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Acta Med Croatica. 2004;58(5):353-8.

[Gaucher disease: diagnosis and treatment].

[Article in Croatian]

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Klinicki zavod za laboratorijsku dijagnostiku, Klinicki bolnicki centar Zagreb, Zagreb, Hrvatska.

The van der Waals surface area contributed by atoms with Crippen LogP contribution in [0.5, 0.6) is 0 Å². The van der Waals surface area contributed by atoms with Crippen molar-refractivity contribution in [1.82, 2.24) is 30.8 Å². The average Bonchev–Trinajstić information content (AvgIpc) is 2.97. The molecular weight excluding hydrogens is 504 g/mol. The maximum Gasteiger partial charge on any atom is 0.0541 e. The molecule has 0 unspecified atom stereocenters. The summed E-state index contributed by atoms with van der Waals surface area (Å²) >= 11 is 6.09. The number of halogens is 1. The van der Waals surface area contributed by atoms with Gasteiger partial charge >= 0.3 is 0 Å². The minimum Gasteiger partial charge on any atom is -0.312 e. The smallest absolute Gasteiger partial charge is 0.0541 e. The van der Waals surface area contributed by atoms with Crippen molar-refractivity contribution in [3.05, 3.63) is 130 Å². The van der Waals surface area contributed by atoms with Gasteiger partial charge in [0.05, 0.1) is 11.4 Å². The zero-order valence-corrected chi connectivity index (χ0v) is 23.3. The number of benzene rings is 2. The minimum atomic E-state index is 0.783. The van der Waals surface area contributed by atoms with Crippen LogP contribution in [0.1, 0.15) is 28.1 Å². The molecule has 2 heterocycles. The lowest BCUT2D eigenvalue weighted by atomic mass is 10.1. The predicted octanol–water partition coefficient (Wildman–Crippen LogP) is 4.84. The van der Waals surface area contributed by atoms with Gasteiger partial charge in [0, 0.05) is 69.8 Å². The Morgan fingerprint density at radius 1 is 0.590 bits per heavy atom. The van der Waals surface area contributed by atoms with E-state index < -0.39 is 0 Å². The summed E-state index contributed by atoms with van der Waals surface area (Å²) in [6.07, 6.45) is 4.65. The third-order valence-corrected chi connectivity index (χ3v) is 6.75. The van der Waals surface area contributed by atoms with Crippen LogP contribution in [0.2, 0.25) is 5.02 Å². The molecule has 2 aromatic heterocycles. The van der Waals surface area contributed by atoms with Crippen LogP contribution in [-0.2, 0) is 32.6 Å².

Gaucher's disease is the most common lysosomal storage disorder. It was identified in 1882 by Phillipe Gaucher, a French dermatologist. However, it was not until 1965 that Gaucher disease was found to be due to a deficiency in the enzyme glucocerebrosidase (EC which breaks down glucocerebroside, a cell membrane component. The deficiency in this enzyme leads to an accumulation of glucocerebroside within the lysosomes of macrophages throughout the body. Gaucher's disease is classified into three types: type 1 (non-neuronopathic), type 2 (acute neuronopathic), and type 3 (subacute neuronopathic). Of the three, type 1 is the most common, affecting one in 40,000-200,000 people and having a high prevalence among Ashkenazi Jews, affecting one in 450-1500. The signs and symptoms of type 1 disease demonstrate marked heterogeneity, from asymptomatic or mildly symptomatic, to severe disability with disfigurement and even death. Hepatosplenomegaly and thrombocytopenia are well documented. Less well-recognized are often insidious skeletal complications which affect the majority of type 1 patients and which are its most debilitating feature. In addition to clinical suspicion, some morphologic, hematologic and biochemical indicators can help establish the diagnosis. However, definitive diagnosis is only made by determining the catalytic activity of the lysosomal enzyme glucocerebrosidase. Confirmation of heterozygosity requires the use of molecular biotechnology methods. About 150 mutations of the glucocerebrosidase gene have been identified in patients with Gaucher's disease, some of which are predictive of phenotype. The history of treatment of Gaucher disease started with splenectomy and continued with bone marrow transplantation, before the recent introduction of safe and effective enzyme replacement therapy. In Croatia, nine patients with type 1 Gaucher's disease have been identified so far. Seven patients are on enzyme replacement therapy, and past results demonstrated significant improvement in all clinical symptoms, without development of any side effects. However, new treatments, such as substrate balance therapy and gene therapy, may become available within the next few years. The place, if any, that such therapies will have in the treatment of patients with Gaucher's disease will be dependent on the results of clinical studies currently in progress.

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